“Now a certain woman of the wives of the sons of the prophets cried out to Elisha, "Your servant my husband is dead, and you know that your servant feared the LORD; and the creditor has come to take my two children to be his slaves… 7 Then she came and told the man of God. And he said, "Go, sell the oil and pay your debt, and you and your sons can live on the rest."

Thus, we learn that repayment of debt is expected even during dire circumstances. Discharge of debt was not a valid option for this struggling single mother.

So, up to this point, my answer to the question as to whether bankruptcy is a valid option for a believer in order to solve seemingly insurmountable debt is “no.” However, are there possible exceptions? I believe the answer to this question is “yes.”

The Romans 13:8 text cited above contains an exception, “…except to love one another…” So, in effect he is saying that we should never be paid up in the area of owing love! Always have more love to give. Might there also be valid exceptions in the case of financial debts? Three jump to mind. There may be others. Perhaps bankruptcy is a valid option in the case of insurmountable debt accumulated by poor decisions in which there is no reasonable hope of repayment according to the terms of the contract. Or perhaps it is acceptable in the case of a mountain of debt as a result of highly unusual and unforeseen circumstances over which the debtor has no control (such as catastrophic loss of health). Or perhaps bankruptcy is reasonable in the case of unscrupulous lenders (however, it is always the responsibility of the borrower to know the terms of the contract).

Indeed, the Old Testament Year of Jubilee practice in Israel demonstrates God’s commitment to compassion in financial and property matters. However, the specific application of this practice to defend bankruptcy as a solution to indebtedness in contemporary culture can not be justified.

The Christian debtor is certainly free to negotiate better terms with his creditors. However, the debtor must pay according to the terms of the contract unless a mutual agreement regarding other terms can be negotiated in good faith with the creditor. This would be a in which the creditor voluntarily chooses to modify the terms of the contract. In the case of bankruptcy, the creditor is not able to make a voluntary choice.

As I understand it, a Chapter 13 bankruptcy allows for a re-organization so that the debtor is alleviated from immediate collection pressures and yet the creditor is paid all or some of what is owed over time according to an approved plan. On the other hand, a Chapter 7 bankruptcy discharges all debts permitted by law with no remaining legal obligation.

However, even though a declaration of bankruptcy may provide a legal discharge of debt, the believer still bears an obligation to repay. In other words, regardless of what type of bankruptcy is filed, the obligation is never discharged biblically. The obligation still exists morally if not legally. This may be a case God’s requirement verses the government’s permission. The believer always must decide in favor God’s requirement. Hence, even after bankruptcy, the believer who is determined to honor the Lord will execute a plan to repay his creditors a reasonable amount. Perhaps a wise financial planner committed to biblical principles can assist him draft such a plan.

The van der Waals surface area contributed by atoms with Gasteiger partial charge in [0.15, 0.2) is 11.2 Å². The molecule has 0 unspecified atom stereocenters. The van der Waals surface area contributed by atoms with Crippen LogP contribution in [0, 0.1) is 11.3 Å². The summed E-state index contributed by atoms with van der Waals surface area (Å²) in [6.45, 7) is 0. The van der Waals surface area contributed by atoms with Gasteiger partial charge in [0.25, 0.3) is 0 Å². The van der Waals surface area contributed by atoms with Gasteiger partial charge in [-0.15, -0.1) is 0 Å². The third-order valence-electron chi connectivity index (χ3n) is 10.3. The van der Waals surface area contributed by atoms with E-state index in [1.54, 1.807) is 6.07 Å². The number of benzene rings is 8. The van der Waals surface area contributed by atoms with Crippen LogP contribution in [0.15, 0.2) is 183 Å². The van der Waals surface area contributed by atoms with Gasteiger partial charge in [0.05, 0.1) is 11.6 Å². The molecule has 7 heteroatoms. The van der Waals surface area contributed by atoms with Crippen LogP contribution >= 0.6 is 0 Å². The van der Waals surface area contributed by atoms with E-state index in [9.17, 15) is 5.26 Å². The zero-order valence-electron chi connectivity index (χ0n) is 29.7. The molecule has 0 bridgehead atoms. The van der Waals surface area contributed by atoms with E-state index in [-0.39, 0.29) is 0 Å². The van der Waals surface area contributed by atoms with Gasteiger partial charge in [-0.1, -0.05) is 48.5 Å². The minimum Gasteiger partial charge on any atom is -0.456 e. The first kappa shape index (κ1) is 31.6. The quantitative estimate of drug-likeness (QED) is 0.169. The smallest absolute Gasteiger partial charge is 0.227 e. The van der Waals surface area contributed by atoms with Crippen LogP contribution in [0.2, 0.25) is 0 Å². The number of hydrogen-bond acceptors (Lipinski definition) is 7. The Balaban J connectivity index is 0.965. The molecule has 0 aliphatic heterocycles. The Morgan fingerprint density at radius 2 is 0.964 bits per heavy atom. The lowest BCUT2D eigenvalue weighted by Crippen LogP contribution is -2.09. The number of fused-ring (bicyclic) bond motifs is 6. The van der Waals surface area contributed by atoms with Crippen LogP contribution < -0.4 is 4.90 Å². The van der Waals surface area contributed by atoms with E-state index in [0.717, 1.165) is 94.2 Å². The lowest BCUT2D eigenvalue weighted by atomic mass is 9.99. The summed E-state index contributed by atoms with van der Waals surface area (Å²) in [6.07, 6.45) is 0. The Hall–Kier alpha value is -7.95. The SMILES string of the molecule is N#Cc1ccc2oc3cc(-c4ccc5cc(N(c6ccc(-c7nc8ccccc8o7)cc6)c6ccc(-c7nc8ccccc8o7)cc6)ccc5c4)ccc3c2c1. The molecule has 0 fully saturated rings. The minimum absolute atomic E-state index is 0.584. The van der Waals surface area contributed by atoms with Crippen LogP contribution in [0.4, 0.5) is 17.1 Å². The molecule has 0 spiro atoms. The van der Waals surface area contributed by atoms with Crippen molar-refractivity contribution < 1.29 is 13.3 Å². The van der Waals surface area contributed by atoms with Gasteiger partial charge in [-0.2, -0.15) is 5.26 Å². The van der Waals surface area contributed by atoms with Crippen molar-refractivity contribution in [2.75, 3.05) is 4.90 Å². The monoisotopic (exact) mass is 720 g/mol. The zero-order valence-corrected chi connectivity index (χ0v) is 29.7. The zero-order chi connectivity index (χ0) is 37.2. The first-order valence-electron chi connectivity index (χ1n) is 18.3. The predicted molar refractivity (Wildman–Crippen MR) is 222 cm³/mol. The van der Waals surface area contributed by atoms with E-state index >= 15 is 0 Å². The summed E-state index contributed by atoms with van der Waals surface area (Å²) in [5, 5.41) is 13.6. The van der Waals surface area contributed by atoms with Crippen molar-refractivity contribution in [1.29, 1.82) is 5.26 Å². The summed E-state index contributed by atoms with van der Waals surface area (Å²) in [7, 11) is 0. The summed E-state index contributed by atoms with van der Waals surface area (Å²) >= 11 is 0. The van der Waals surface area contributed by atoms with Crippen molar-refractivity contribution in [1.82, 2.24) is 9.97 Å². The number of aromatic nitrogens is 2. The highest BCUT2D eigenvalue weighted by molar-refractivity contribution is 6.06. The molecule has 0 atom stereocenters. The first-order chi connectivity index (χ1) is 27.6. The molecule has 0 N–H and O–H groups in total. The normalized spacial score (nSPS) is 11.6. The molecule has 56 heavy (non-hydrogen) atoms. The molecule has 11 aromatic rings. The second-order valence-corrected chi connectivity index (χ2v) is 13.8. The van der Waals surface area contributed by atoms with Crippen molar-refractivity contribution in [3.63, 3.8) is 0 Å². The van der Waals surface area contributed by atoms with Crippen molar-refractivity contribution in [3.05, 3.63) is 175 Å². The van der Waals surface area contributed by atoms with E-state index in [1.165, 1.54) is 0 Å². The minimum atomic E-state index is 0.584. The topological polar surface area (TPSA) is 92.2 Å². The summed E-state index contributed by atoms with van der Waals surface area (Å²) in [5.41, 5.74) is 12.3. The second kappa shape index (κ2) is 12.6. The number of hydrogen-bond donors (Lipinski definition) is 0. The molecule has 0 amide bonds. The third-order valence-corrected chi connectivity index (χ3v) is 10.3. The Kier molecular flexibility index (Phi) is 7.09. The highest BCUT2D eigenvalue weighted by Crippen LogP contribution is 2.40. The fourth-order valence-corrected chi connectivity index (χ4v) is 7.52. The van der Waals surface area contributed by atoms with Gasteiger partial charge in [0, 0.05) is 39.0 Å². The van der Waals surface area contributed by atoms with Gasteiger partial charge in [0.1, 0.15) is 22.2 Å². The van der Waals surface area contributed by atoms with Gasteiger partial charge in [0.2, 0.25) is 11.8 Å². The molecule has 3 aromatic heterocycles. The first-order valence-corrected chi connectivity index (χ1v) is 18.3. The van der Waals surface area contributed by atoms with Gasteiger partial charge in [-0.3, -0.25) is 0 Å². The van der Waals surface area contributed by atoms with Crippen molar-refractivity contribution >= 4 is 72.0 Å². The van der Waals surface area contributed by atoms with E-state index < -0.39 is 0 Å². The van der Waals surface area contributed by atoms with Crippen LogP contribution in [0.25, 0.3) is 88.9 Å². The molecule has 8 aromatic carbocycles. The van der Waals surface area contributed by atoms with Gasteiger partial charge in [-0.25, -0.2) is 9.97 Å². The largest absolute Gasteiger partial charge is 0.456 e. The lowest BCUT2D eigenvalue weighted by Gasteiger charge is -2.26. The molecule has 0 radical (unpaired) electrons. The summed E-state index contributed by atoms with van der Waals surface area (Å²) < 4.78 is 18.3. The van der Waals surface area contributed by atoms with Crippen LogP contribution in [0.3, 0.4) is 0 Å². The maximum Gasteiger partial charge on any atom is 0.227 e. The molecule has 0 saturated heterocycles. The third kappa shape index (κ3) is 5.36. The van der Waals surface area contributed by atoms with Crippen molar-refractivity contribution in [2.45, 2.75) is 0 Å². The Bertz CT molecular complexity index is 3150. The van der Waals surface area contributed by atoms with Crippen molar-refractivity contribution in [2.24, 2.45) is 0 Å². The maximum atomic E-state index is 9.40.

Psalm 37:21 does not paint a pretty picture and does not leave much wiggle room, “The wicked borrows and does not pay back, but the righteous is gracious and gives.”


So what is the bottom line? It is that you should borrow carefully – you are always obligated to repay. If you find yourself in dire straights bankruptcy should be contemplated only as a last resort. And by all means remember that, regardless what anyone says, bankruptcy always has negative consequences. You do not merely walk away unscathed.

Here are some prior options and questions you should consider. Have you entered into a personal dialogue with your creditors in an attempt to work something out? Did you do this early on? Have you analyzed how you got yourself into this predicament so that you can avoid a repeat performance? Have you sought and followed biblical counsel? Have you pursued alternative sources for funds such as family members, selling possessions, or an additional job? Have you pared down your lifestyle to the bare essentials? Are you honoring God through regular giving to your church? Have you taken personal accountability for your decisions?

Here are some simple suggestions that, if implemented, will diminish the likelihood of finding yourself in such financial straights that bankruptcy enters the conversation.3

  1. Adopt a budget and live by it. Keep accurate records.
  2. Plan for financial breathing room. Disaster awaits those who have zero non-obligated funds and are thus unable to deal with unexpected contingencies.
  3. Avoid all consumer debt. Especially avoid borrowing for depreciating items such as a car. If you do use consumer debt, make sure take a position wherein you can pay off what you owe by liquidating the indebted item at significantly below market value.
  4. Use credit cards only for convenience and/or record keeping only; and only if you pay the balance in full every month.
  5. Be thoroughly familiar with the terms of any loan you contract.
  6. Adopt a long range financial plan. Where do you want to be down the road and how will you get there?
  7. If you get in a financial pinch, no matter what the cause, get help early.


1 Unless otherwise noted, all Scripture references are taken from the New American Standard Bible-Updated Edition (California: Foundation, 1999 )

2 Louw-Nida Lexicon (57.219-57-223) as accessed through Bible Works 7, 2006

3 I am indebted to financial consultant and fellow elder, Steve Link, for sharpening my thoughts on this issue.

© Copyright. Joseph Flatt. 2014. All rights reserved. May be used for educational purposes without written permission but with a citation to this source.